Origins of Life – How did the first cells live, and how did they evolve?

Origins of Life – How did the first cells live, and how did they evolve?

Life on our planet evolved approximately 4 Ga ago, but since we cannot go back in time, many open questions remain. In our group, we are interested in the metabolism of the first cells and their evolution. We are studying a group of organisms, the acetogens, that only exist in the absence of oxygen (anaerobes) and that thrive on hydrogen (H2) and carbon dioxide (CO2), producing acetate (Schuchmann and Müller, 2014). Their metabolism is assumed to be ancient, since their energy carrier H2 and their electron acceptor CO2 were readily available back then (Basen and Müller, 2017). Moreover, they use the likely first and most efficient CO2 fixation pathway, the reductive acetyl-coenzyme A pathway or Wood-Ljungdahl pathway (Martin 2020).

1. Tracking evolution of Life?
Laboratory evolution of a mesophilic microorganism from a thermophilic ancestor (funded by VolkswagenStiftung in the Experiment! Program 2019–2020) 

Physiology, Biochemistry and Biotechnology of Acetogens

Physiology, Biochemistry and Biotechnology of Acetogens

Acetogenic microorganisms are truly amazing microbes. They live by eating gases and producing acetic acid, the main constituent of vinegar! Also, their metabolism is ancient, since their energy source, hydrogen gas (H2) was released billion years geologically ago-from stones, in a process called serpetinization (Russell et al., 2010). By then, oxygen was not available in the oceans or in the atmosphere. Instead, acetogens breathe carbon dioxide (CO2). This makes them an important part of the global carbon cycle, as they scavenge CO2 released by the mineralization of biomass.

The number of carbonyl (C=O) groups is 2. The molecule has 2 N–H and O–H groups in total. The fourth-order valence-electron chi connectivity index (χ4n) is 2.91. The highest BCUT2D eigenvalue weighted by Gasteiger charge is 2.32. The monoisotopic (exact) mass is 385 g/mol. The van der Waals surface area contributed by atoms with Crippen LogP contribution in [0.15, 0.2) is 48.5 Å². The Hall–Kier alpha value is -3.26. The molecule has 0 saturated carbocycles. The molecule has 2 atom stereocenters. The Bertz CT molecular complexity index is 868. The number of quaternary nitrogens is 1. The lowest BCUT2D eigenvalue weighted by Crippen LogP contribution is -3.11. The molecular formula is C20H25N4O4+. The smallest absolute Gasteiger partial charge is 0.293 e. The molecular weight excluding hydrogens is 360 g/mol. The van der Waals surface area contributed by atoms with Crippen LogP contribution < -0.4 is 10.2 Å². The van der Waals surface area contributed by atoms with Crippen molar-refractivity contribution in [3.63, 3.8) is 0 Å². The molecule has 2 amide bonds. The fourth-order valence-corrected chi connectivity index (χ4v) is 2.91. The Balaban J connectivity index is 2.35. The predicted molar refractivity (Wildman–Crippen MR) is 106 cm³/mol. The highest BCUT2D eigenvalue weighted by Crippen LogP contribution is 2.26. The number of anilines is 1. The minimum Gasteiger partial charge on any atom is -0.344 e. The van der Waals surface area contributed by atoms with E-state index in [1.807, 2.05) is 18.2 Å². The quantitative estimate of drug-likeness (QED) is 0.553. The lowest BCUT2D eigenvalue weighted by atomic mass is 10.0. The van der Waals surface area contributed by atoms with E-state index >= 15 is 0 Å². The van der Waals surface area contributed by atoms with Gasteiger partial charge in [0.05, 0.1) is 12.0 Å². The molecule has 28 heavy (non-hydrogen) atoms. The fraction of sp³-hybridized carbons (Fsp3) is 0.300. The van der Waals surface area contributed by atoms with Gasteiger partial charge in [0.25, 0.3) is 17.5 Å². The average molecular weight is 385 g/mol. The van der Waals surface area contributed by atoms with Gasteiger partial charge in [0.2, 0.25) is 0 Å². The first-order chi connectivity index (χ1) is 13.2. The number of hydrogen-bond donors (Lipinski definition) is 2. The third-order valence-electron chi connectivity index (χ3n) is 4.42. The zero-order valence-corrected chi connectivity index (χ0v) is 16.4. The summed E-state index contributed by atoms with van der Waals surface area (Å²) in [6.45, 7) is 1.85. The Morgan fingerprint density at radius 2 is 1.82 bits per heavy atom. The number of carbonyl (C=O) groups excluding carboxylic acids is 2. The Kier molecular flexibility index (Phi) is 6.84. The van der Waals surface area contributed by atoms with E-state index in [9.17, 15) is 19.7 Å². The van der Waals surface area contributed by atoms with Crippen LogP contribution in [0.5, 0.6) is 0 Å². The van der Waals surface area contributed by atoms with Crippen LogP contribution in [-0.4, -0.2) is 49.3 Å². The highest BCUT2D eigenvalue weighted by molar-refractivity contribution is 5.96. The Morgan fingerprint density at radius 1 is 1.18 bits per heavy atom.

We are interested the physiology, biochemistry and biotechnological application of acetogens. Currently, we are studying the redox and energy metabolism of Thermoanaerobacter kivui in a DFG-funded project (→Energy conservation in the Ech--containing thermophilic acetogenic bacterium Thermoanaerobacter kivui). Moreover, we are aiming to develop thermophilic acetogens as novel industrial platform organisms in the BMBF-funded collaborative project → “ThermoSynCon”).
 
References: 
Russell, M.J., Hall, A.J., and Martin, W. (2010) Serpentinization as a source of energy at the origin of life. Geobiology 8: 355-371.
 
2. Energy conservation in the Ech-containing thermophilic acetogenic bacterium Thermoanaerobacter kivui (DFG BA5757/2-1) 
Energy conservation in the Ech-containing thermophilic acetogenic bacterium Thermoanaerobacter kivui (DFG BA5757/2-1)
 

3. ThermoSynCon – “Development of thermophilic microorganisms for syngas conversion to biobased fuels and chemicals
ThermoSynCon – “Development of thermophilic microorganisms for syngas conversion to biobased fuels and chemicals